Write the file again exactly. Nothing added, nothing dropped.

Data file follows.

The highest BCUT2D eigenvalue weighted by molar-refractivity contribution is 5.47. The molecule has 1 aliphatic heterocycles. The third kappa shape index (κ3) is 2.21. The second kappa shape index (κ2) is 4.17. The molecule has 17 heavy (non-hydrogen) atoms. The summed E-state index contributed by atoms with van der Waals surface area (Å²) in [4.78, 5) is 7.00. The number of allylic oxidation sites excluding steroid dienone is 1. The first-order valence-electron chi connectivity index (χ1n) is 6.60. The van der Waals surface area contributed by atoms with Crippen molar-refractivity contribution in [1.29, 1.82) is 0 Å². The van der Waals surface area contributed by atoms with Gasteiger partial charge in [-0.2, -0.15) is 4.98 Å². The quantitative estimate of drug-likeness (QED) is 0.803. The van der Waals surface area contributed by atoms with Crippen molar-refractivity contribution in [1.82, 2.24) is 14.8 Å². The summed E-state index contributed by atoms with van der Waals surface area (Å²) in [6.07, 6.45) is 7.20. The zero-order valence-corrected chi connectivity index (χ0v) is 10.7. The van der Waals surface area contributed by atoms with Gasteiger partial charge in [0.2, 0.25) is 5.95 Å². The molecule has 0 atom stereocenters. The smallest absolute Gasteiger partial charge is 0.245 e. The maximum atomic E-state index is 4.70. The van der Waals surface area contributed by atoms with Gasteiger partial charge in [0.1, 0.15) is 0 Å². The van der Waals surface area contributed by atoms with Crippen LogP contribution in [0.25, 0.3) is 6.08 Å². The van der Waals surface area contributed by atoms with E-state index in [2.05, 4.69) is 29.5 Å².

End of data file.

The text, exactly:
The highest BCUT2D eigenvalue weighted by molar-refractivity contribution is 5.47. The molecule has 1 aliphatic heterocycles. The third kappa shape index (κ3) is 2.21. The second kappa shape index (κ2) is 4.17. The molecule has 17 heavy (non-hydrogen) atoms. The summed E-state index contributed by atoms with van der Waals surface area (Å²) in [4.78, 5) is 7.00. The number of allylic oxidation sites excluding steroid dienone is 1. The first-order valence-electron chi connectivity index (χ1n) is 6.60. The van der Waals surface area contributed by atoms with Crippen molar-refractivity contribution in [1.29, 1.82) is 0 Å². The van der Waals surface area contributed by atoms with Gasteiger partial charge in [-0.2, -0.15) is 4.98 Å². The quantitative estimate of drug-likeness (QED) is 0.803. The van der Waals surface area contributed by atoms with Crippen molar-refractivity contribution in [1.82, 2.24) is 14.8 Å². The summed E-state index contributed by atoms with van der Waals surface area (Å²) in [6.07, 6.45) is 7.20. The zero-order valence-corrected chi connectivity index (χ0v) is 10.7. The van der Waals surface area contributed by atoms with Gasteiger partial charge in [0.2, 0.25) is 5.95 Å². The molecule has 0 atom stereocenters. The smallest absolute Gasteiger partial charge is 0.245 e. The maximum atomic E-state index is 4.70. The van der Waals surface area contributed by atoms with Gasteiger partial charge in [0.1, 0.15) is 0 Å². The van der Waals surface area contributed by atoms with Crippen LogP contribution in [0.25, 0.3) is 6.08 Å². The van der Waals surface area contributed by atoms with E-state index in [2.05, 4.69) is 29.5 Å².